The quick switch to remote working has left many people without a proper office. Our kitchen and dining-room tables, even our beds, have become our workstations. These situations can result in joint and back pain and a day spent just sitting. But a few modifications can bring more physical activity to your remote work life and can improve your posture and body alignment to help keep your joints and back healthy, says Colby Mangum, assistant professor in Athletic Training.
Here are some key tips to maintaining good posture when working from home:
- Have extra support or cushions behind your back so you can comfortably sit up straight
- Your elbows should form a 90-degree angle to your keyboard
- Choose a chair that allows you to place your feet on the floor, forming a 90-degree angle with your knees. Use a foot stool if needed to achieve this angle.
- Whether you choose to sit or stand during work, adjust your computer monitor to eye level to avoid looking down and causing neck strain
Along with focusing on your posture, don’t just sit during your workday. Zoom meetings and conference calls give you an opportunity to get up and move. Set up different places in your home where you can go for these conferences. For example, set some books where you can place your laptop at eyelevel while standing during video meetings. That will give your neck some relief from looking down all day and allow you to stand and subtly stretch. No one will ever know you are doing some hamstring stretches or wrist circles!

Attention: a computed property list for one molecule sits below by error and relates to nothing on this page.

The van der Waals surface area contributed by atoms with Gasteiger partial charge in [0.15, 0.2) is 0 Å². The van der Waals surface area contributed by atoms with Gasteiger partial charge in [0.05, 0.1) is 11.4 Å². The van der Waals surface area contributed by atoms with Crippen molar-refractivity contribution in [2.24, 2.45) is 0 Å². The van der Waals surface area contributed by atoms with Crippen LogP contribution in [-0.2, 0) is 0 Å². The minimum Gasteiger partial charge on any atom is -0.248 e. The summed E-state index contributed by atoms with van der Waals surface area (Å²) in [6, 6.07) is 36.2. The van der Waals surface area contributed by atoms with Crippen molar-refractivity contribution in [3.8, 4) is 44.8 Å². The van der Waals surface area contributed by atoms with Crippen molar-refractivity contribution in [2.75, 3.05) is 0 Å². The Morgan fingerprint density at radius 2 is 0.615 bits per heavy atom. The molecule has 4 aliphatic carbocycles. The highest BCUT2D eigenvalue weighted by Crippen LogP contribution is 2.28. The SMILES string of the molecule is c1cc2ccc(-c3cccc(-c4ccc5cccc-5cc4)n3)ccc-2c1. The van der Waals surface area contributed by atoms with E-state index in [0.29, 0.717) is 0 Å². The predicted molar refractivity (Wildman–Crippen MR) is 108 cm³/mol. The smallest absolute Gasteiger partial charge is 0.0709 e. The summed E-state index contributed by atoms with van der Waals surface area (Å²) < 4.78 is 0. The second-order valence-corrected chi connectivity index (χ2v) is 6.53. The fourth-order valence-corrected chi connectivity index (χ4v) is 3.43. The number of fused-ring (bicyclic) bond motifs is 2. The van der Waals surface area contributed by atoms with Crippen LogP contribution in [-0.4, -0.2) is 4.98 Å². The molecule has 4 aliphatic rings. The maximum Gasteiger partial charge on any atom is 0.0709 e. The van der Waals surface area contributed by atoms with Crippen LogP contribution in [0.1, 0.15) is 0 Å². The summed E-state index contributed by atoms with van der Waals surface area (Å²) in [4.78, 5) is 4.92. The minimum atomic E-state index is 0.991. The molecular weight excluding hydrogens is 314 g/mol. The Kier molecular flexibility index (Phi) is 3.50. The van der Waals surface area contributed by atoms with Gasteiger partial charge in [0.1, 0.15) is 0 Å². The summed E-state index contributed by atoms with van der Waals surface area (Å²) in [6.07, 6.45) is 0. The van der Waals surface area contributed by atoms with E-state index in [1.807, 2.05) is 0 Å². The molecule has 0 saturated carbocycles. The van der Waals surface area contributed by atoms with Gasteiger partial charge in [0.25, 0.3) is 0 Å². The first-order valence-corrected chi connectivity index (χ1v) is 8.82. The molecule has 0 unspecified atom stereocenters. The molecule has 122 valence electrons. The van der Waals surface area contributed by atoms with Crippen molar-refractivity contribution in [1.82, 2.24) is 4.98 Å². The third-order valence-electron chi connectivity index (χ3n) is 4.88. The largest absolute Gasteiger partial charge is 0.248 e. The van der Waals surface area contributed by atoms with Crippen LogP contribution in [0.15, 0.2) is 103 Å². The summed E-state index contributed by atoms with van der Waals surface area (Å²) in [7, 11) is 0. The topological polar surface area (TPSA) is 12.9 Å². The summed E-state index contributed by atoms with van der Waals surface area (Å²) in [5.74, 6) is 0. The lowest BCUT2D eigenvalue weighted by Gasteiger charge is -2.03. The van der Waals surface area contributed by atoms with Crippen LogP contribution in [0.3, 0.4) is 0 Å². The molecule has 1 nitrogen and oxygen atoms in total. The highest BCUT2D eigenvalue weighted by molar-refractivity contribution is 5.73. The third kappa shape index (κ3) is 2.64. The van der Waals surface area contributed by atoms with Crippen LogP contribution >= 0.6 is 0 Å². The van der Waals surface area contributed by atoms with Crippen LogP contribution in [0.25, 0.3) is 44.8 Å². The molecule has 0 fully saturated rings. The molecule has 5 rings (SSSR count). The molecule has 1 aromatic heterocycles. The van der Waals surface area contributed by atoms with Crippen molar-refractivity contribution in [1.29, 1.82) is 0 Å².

On a conference call? Walk around the house while you talk. If you have a multi-story home, walk the stairs. The key is to incorporate movement into your workday.
Working from home poses some challenges. With a little extra attention and modifications to your home workstation and work habits, you can be more comfortable, active and productive.
UCF’s College of Health Professions and Sciences is conducting a research study on the impact of home work stations on pain. Participate in the study here.
COVID-19 health tips are brought to you by UCF’s Academic Health Sciences Center (AHSC), which includes the Colleges of Health Professions and Sciences (CHPS), Medicine, Nursing and Student Health Services.
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